If you're learning French, it's not enough just to learn a lot of vocabulary — you also need to know how to put the words together into sentences. In many ways, French is very like English, in that a change in word-order can alter the meaning of a sentence, so it's important to learn the rules. Of course, as in English, many French speakers break the strict rules, and when you're fluent and chatting with your French friends, you may start doing the same. While learning, however, and especially if you'll be taking an exam, you need to learn the correct structures. Here are the main rules.
Subject, Verb, Object
As in English, the basic sentence consists of a subject, a verb and an object, in that order. Just as in English we might say I like the house, in French we'd say J'aime la maison. Here, je (shortened to j' before a vowel) is the subject; aime is the verb; maison is the object. One exception is where a verb doesn't require an object. An example of this in English is I walk, and in the same way you'd say Je marche in French. Another is if the object is a pronoun. You'd say, for example, Je vois mon ami (I see my friend), but where English would have I see him, the French would be Je lui vois (I him see).
Where Does the Adjective Go?
In English, adjectives that qualify a noun always go before the noun. It's only in archaic, poetic language that you'd find the maiden fair or the castle strong, but in French most adjectives come after the noun — e.g.le chat noir (the black cat) or une conversation sérieuse (a serious conversation).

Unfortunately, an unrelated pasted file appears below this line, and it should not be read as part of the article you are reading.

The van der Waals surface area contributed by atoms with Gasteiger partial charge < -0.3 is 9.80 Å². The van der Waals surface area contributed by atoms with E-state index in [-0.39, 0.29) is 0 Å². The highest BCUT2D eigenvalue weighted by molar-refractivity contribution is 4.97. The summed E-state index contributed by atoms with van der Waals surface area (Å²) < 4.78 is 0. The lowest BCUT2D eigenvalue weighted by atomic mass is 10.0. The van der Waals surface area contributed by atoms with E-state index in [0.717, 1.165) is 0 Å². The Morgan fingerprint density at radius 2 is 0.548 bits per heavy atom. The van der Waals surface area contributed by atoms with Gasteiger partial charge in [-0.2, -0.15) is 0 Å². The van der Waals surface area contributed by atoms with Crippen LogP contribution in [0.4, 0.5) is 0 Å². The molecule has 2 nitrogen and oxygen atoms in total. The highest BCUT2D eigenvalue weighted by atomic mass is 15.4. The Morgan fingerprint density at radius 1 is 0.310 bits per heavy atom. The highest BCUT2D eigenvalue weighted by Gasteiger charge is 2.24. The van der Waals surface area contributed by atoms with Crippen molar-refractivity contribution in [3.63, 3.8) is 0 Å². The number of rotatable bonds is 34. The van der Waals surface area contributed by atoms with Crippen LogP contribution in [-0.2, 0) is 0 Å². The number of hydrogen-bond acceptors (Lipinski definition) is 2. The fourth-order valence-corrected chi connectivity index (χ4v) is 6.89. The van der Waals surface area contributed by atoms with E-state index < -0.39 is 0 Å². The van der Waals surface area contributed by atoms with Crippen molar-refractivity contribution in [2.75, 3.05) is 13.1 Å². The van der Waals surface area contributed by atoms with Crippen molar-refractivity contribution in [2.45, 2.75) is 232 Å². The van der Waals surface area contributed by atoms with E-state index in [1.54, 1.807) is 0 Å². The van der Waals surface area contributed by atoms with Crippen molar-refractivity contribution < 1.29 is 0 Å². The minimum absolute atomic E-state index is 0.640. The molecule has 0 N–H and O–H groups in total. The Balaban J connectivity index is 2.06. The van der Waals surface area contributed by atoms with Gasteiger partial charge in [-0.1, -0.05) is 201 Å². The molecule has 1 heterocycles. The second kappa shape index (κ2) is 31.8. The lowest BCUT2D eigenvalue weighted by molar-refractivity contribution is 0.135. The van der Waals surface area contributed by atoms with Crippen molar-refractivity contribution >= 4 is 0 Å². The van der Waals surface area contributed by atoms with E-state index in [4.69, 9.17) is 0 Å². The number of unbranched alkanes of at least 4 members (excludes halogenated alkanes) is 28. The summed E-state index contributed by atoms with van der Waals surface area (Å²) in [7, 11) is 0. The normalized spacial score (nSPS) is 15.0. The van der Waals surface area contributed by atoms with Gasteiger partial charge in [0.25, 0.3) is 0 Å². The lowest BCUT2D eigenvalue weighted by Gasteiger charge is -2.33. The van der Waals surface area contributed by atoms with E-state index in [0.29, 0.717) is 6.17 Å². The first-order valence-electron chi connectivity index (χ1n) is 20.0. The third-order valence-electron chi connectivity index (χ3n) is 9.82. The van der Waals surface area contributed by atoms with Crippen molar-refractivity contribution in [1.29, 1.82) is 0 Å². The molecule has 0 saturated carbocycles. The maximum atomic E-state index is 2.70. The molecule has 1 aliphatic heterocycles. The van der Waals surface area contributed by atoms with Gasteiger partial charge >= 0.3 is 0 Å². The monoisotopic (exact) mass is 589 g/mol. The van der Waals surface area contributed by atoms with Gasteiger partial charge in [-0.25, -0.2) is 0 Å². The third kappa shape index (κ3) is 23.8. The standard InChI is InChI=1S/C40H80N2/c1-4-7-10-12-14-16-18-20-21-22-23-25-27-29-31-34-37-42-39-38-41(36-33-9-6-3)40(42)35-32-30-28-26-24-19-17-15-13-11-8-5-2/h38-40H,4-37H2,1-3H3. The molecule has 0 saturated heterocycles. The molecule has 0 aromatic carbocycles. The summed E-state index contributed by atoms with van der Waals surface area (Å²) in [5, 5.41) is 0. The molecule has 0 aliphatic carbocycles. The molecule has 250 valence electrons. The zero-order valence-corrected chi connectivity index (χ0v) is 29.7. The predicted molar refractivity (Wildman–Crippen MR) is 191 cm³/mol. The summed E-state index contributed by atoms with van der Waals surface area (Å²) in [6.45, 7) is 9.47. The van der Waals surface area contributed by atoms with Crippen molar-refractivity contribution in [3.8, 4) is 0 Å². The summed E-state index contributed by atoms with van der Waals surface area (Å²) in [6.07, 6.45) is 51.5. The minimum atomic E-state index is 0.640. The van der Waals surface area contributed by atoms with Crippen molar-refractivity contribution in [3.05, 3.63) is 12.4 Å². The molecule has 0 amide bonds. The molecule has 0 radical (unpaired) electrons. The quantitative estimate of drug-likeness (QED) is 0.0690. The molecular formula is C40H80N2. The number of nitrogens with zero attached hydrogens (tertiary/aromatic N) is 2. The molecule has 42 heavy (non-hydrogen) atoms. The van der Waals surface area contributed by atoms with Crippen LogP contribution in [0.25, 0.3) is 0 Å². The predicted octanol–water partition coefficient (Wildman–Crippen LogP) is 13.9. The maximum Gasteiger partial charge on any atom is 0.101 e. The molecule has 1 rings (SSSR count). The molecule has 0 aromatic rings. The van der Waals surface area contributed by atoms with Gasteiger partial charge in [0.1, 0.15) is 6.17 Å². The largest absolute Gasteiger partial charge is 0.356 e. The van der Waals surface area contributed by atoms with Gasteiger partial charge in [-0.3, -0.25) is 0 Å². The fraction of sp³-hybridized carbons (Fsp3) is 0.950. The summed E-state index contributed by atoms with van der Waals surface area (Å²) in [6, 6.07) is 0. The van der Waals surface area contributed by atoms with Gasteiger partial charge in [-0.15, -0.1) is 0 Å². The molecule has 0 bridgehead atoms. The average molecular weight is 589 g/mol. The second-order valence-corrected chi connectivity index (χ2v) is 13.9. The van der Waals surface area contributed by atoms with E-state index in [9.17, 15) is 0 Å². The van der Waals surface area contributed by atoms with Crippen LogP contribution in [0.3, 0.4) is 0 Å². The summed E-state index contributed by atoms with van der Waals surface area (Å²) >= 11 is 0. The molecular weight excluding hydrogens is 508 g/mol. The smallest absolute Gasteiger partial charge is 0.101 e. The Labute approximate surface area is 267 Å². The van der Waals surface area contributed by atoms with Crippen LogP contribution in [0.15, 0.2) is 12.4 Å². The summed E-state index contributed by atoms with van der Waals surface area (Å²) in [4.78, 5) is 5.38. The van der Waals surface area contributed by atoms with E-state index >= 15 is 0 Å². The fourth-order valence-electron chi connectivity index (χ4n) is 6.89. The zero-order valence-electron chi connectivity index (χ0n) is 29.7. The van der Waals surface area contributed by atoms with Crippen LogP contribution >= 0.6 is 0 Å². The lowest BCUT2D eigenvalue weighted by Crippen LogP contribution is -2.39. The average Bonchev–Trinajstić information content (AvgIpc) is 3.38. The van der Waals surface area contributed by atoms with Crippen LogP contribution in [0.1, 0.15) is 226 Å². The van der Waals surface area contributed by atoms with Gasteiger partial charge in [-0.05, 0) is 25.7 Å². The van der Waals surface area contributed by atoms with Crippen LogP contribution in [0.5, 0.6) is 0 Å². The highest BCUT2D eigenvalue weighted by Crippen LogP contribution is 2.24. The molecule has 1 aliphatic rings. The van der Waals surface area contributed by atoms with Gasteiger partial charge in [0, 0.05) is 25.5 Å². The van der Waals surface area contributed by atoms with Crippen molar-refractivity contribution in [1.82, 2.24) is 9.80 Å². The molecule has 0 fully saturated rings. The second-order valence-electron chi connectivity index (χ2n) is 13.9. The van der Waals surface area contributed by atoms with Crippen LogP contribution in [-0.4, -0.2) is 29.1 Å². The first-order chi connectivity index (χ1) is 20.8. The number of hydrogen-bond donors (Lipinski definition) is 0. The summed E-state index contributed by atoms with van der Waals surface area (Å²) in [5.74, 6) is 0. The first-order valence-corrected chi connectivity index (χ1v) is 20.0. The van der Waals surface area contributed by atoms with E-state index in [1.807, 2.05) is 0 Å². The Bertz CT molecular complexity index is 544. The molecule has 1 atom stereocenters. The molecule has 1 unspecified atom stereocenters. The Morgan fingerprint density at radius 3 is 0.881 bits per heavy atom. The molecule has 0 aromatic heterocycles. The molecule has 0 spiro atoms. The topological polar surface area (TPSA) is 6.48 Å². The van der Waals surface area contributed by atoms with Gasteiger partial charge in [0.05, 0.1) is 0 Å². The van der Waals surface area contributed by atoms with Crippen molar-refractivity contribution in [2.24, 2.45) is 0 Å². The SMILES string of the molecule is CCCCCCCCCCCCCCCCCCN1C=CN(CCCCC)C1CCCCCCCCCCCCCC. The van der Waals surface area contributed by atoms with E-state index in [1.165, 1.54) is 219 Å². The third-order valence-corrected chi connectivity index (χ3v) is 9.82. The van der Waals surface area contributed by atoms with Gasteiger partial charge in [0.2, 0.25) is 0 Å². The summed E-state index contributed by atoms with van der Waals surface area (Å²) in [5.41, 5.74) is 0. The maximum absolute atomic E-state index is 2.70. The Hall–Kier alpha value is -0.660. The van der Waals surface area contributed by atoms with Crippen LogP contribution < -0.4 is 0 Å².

However, some adjectives are the exception and come before the noun. There are relatively few of these, but they're mainly common adjectives. There's no easy rule for this, unfortunately — you just have to learn the list.
Where English forms a negative sentence by adding a single word (not, nothing, never etc.), French requires two words. The word ne (or n' before a vowel) goes in front of the verb, while the other word goes after it. This is most oftenpas(not), but other words includingrien (nothing) andjamais (never) can be used:
Je ne sais pas (I don't know)
Je n'ai rien vu (I saw nothing)
Je n'ai jamais vu la Tour Eiffel(I've never seen the Eiffel Tower)
French forms questions either by changing the word order or adding extra words, or else both. If you want to ask Do you speak English, for example, you could ask either:
Parlez vous anglais?(Speak you English?)
Est-ce que vous parlez anglais? (Is it that you speak English?)
As in English, you can combine either of these structures with interrogative word such as qui (who), quel (which) or pourquoi (why). For instance, if you wanted to ask Why did you study French?you could say either:
Pourquoi avez vous étudié français?
Pourquoi est-ce que vous avez étudié français?
This is obviously only a brief overview of the basics of French sentence structure. Why not register with TutorExtra to find more resources that will help you learn French?